Monday, March 24, 2008
It's All Alaska Sweepstakes Time!
Starting Tuesday afternoon (more like Tuesday evening considering how Tobin Time affects all estimated departures and arrivals), my dad and I will be the checkers at Checkpoint Topkok. Unfortunately, that means this blog will not be updated until my return (hopefully Sunday). Sorry...
So, what's really neat Checkpoint Topkok? My mom and dad worked the same checkpoint in 1983. At the time of the race, my mom was 3 months pregnant with me! Now, almost 25 years later, it's up to my dad and I to carry on the family tradition of Tobins at Topkok.
For those who love a good mad dash, get your race updates at www.allalaskasweepstakes.org!
I love email. It provides instant gratification. I also love that the Peace Corps uses email to keep me updated as to where I am in the PC process. I can only imagine the frustration former prospective PC Volunteers felt waiting for their snail mail letter to tell them if they had been nominated or not. That would drive even the most patient person insane.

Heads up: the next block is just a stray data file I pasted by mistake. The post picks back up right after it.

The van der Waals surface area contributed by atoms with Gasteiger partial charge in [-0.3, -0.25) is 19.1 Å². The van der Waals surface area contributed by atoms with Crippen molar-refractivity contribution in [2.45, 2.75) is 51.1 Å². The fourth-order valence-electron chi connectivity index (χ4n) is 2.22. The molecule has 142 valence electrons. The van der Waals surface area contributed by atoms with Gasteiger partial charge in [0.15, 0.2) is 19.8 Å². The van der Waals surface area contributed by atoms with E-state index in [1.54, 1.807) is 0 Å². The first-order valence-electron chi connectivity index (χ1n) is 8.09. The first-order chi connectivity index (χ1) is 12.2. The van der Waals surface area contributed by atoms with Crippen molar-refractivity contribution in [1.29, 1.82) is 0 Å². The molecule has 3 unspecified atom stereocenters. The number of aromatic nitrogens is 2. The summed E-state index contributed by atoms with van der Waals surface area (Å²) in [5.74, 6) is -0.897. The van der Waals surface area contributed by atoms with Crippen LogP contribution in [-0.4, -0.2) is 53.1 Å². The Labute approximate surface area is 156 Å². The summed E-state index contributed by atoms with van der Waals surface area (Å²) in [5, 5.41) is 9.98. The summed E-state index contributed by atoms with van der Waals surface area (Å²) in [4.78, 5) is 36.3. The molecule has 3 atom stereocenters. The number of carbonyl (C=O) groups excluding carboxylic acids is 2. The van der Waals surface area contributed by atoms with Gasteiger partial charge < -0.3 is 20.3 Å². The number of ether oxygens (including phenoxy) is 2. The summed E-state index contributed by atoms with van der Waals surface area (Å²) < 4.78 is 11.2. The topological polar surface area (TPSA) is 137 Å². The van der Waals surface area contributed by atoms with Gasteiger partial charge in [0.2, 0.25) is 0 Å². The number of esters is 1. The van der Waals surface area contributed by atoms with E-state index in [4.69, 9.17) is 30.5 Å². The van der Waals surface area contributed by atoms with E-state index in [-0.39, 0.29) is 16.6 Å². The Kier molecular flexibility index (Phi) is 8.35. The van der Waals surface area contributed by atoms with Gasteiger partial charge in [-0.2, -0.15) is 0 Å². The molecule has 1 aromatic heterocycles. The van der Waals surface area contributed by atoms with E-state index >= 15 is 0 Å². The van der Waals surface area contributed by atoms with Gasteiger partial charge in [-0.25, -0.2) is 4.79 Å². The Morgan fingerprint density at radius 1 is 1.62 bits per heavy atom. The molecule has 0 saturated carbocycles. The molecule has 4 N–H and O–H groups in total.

So, the latest PC process news? I recently received an email from Anastasia, my new PCMI Liaison (the Chad is no more). Anastasia informed me that my paperwork has been sent to the Peace Corps Headquarters in Washington, D.C. and that I have been nominated to be considered for programs beginning in July, August or September. The only thing holding me up now is completing my Medical and Legal Reviews.
Pretty radtacular huh?!
Friday, March 21, 2008
A really good travel pack is worth its weight in ivory.